Oct. 19, 2007 Box Score PENSACOLA, Fla. – The West Georgia Wolves came out swinging and took the first two games against the 24th ranked Argos, only to have UWF fight back and overcome 15 West Georgia blocks to pull out a thrilling victory. The Argos rallied from a 2-0 deficit, to remain unbeaten in GSC play with a 32-34, 23-30, 30-20, 32-30, 15-13 win. After being outplayed early on, the Argos received inspiring play from Louann Rusch (So. / Homestead, Fla.) and Kara Gonzalez (Fr. / St. Augustine, Fla.) to get the offense cranked up. In the end, the Argos needed 24 kills from Kimberly Clark (Jr. / St. Petersburg, Fla.) and 22 from Isabela Gualberto (Sr. / Brazil), to improve their season record to 25-3.The Argos led much of game one, and after a Jamie Nichols (Fr. / Crawfordville, Fla.) kill and a block by Danielle Spitzer (Sr. / Birmingham, Ala.) and Luciana Rapach (Jr. / Brazil), West Florida had a 29-27 lead, but Caroline Schoeneck answered with two big kills facing game point to even things up. The two teams then traded kills from Rapach, Andressa Martins (UWG), Clark, and Amber Barnlund (UWG), until Shoeneck put the Wolves up by one. Then the Argos ended the first game with a hitting error, to allow West Georgia to escape with a 34-32 game one win. The second game was pretty much all West Georgia, as they recorded 6 blocks in game two alone. The West Florida offense had no answer for the net play of the wolves in the second game. West Georgia’s front line of Barnlund and Jordan McDonald repeatedly stuffed the Argos big hitters at the net.However, down two games to none, Kara Gonzalez jumped started the Argos offense with three early kills in game three to slowly shift the momentum to West Florida. Gualberto and Clark benefitted from the momentum shift, and did the damage down the stretch in the 30-20 game three win. Game four was very close throughout, and a sensational point that featured great defensive plays from Louann Rusch (UWF) and Micque Parker (UWG) finally ended with a monster block by Kara Gonzalez and Kimberly Clark, to put UWF up 29-27. However, Martins answered twice for West Georgia to tie up game four, and then a Clark kill followed by a West Georgia error gave the Argos game four by a 32-30 score.Game five was back and forth, until Rusch had a kill to put the Argos up 11-9. However, West Georgia roared back with two kills from Martins to tie it up. Then a phenomenal scramble by Kimberly Clark and Jerica Carter to save a point put the Argos back up by one. Martins answered back with consecutive kills to put West Georgia up 13-12, but Clark evened things back up with a kill. Following a West Georgia error, Gualberto ended the two and a half hour match with a service ace.Setter Madeline Gonzalez (Jr. / Puerto Rico) paced the Argos with 63 assists, while Clark, Rusch and Carter combined for 56 digs to counter the West Georgia attack. Meanwhile, Kara Gonzalez was the sparkplug in games three and four, and she ended the night with the most efficient attack numbers with seven kills in only 16 attempts. The win moves the Argos to 8-0 in the Gulf South Conference, and drops the Wolves to 4-4 in the conference and 22-9 overall. West Georgia setter Micque Parker had an impressive evening with 53 assists, 16 digs, 5 kills, and 5 blocks.West Florida will host Eckerd College on Sunday, in a 2:00 game that is part of a fundraising event for Breast Cancer Awareness. West Florida Head Coach Melissa Wolter was diagnosed with Breast Cancer a little over a year ago, and has had a successful battle to overcome the disease. She is active with the Pensacola Chapter of the Breast Cancer Association. The West Florida Athletic Department and the Sports Management Club present “Pack it Pink” for Sunday’s Volleyball match between UWF and Eckerd College. Print Friendly Version Share West Florida Volleyball Survives West Georgia in a Thrilling Five Game Match
And no. I don’t think Ashwin must henceforth be referred to as the “Line of Punjab.”#AshwinMankads— Ramesh Srivats (@rameshsrivats) March 26, 2019In the post-match press conference, Ashwin reiterated that he had done nothing wrong. “It’s there within the rules of the game. I don’t understand where the spirit of the game comes, naturally if it’s there in the rules it’s there. I don’t understand the point of sporting or sportive in that point because it’s rules. What applies for one man does not apply for everyone else,” Ashwin said. Upton, though, was blunt in his criticism. “I think R Ashwin’s actions tonight speak for him and represent him. When I looked in the eyes of his teammates, I’m not sure it represented his teammates. We’ll leave it up to the IPL fans to decide if that’s the kind of thing they want to see, and we’ll leave it up to the cricket world to judge R Ashwin’s actions tonight,” Upton said with anger. For all the Latest Sports News News, Indian Premier League News, Download News Nation Android and iOS Mobile Apps. In April 2017, the Marylebone Cricket Club (MCC) tweaked the rules and cleverly changed the title of the law related to Mankading, which stated that it was the batsman’s fault in case he got mankaded. The new law 41.16 notes: “If the non-striker is out of his/her ground from the moment the ball comes into play to the instant when the bowler would normally have been expected to release the ball, the bowler is permitted to attempt to run him/her out.” R Ashwin’s Mankading of Jos Buttler was the first-ever in history of IPL.Kings XI Punjab defeated Rajasthan Royals in Jaipur for the first time.Chris Gayle smashed 79 in the encounter while Jos Buttler hit 69. highlights This was not the first time that Buttler had been Mankaded, having been on the receiving end during the Edgbaston ODI between England and Sri Lanka in 2014 where Sri Lanka offspinner Sachithra Senanayake ran him out. Even for Ashwin, this was not the first time. In the 2012 tri-series in Australia, the offspinner had mankaded Sri Lanka’s Lahiru Thirimanne but the appeal was withdrawn by the-then captain Virender Sehwag. New Delhi: The clash between Rajasthan Royals and Kings XI Punjab at the Sawai Mansingh stadium on Monday witnessed a controversial moment when Ravichandran Ashwin mankaded Jos Buttler when the England batsman was batting on 69 and guiding Rajasthan Royals towards victory. However, in a flash, Ashwin removed the bails at the non-striker’s end and appealed for a run-out. The third umpire had a look and gave him out. This resulted in a fiery exchange between Buttler and Ashwin and when the batsman was given out, he was livid. In the post-match greetings, there was no eye contact between Buttler and Ashwin while Rajasthan Royals head coach Paddy Upton exchanged some terse words with the offspinner. The incident fueled plenty of criticism on social media, with the England players having a go at Ashwin. Many former players believed that Ashwin’s action went against the Spirit of the Game and that it was unwarranted. Some former Indian players and commentators supported Ashwin’s actions while even Australian players, notably Rajasthan Royals mentor Shane Warne had some harsh words for Ashwin’s action.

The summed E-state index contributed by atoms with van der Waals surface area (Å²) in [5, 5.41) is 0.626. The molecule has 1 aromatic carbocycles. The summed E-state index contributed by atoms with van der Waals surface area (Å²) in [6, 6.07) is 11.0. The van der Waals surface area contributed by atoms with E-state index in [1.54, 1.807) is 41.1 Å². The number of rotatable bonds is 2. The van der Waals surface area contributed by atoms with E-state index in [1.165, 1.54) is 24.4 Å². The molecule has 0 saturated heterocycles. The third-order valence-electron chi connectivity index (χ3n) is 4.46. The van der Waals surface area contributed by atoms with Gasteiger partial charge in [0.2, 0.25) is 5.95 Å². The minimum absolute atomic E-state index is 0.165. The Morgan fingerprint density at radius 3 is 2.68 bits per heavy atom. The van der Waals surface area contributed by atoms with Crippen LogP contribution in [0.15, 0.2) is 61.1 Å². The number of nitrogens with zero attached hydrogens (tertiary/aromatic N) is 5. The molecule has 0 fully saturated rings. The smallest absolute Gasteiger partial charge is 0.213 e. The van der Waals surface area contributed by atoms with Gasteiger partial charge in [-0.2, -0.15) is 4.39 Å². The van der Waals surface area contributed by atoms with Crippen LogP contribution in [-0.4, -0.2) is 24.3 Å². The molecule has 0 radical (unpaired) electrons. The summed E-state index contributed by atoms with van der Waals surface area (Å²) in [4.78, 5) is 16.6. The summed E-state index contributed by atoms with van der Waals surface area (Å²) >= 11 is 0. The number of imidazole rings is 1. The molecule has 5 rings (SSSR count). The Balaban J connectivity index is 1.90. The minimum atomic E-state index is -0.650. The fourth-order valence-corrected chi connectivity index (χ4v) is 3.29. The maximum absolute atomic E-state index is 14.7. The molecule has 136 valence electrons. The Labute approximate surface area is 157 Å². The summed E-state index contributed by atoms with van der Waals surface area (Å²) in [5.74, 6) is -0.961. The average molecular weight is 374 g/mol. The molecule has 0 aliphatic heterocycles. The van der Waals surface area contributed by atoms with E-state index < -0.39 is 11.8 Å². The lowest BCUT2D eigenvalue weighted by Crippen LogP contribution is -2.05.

With eight new players on its roster, the Wisconsin volleyball team could view its performance in the InnTowner Invitational as a success. Despite losing to the Ohio Bobcats in four sets Sunday, the Badgers showed signs of improvement throughout the tournament.After getting swept by Duke in their first match of the weekend, the Badgers returned the favor to visiting South Dakota the following day. In the tournament finale, UW took on the Ohio Bobcats, who had swept Duke only a day earlier.In the first set against the Bobcats, junior Allison Wack and freshman Kirby Toon led the Badgers with four and three kills, respectively. After battling back and forth to an 18-18 tie, the Badgers pulled away, taking the set, 25-19.“I think we were just playing steady ball; we kept our composure,” UW head coach Pete Waite said. “We had really good matchups with the block.”While Ohio was able to hold off UW over the next three sets, Waite saw a great improvement over the games earlier in the weekend.“I wish we could have come out and gotten that second and third game,” Waite said. “But overall, we saw a lot of good things, a lot of progress over the weekend. Our middles improved every match. Our middles today did great, and it is our testament to them, going to them so much. It also shows that our ball handlers are doing their jobs well and improved a ton from last year.”After dominating the second set, the Bobcats looked poised to take their second set when they took a 22-15 lead in the third. However, the Badgers battled back to tie the set at 25-25, but it wasn’t enough to hold off Ohio, who won the set 29-27.“We had a shot at it and wished we would have had that one,” Waite said. “But we had a chance (in set) four and would have (had a chance) at five. That is something we need to be better at and be tougher about at that point.”In the fourth set, the Badgers were unable to slow down the Bobcats, who were helped by a match-high 19 kills from senior and tournament MVP Ellen Herman. After several competitive rallies, Ohio pulled away to take the final set, 25-21.While a win would have been ideal for the Badgers, the tournament did provide a much-needed source of competition unseen in practice. Aside from undergoing a team makeover, UW also changed its offensive scheme from a 6-2 to a 5-1, with only one passer — Janelle Gabrielsen — to set up her teammates.“I have been working really hard on running the 5-1 since last year,” Gabrielsen said. “It actually feels good because I feel like I’m improving every day and the team is improving every day.”Gabrielsen, who was awarded all-tournament honors, finished the match with 38 assists, while Toon and Wack led the Badgers with 9 and 16 kills, respectively. Toon, a freshman, noted just how important the tournament was to the team, despite not performing as well as it would have liked.“I think that now that we’ve played someone other than ourselves we have gotten to know how everyone plays and have gotten really comfortable with each other.”For Waite, coaching a team with eight new players is a first in his 21-year coaching career. However, keeping in mind his goal of improving every day, he saw the tournament as a step in the right direction.“I think a weekend like this helps them start the next week with even more determination to work hard in every aspect of their games individually and as a team,” Waite said. “Our goal is to keep getting better each week.”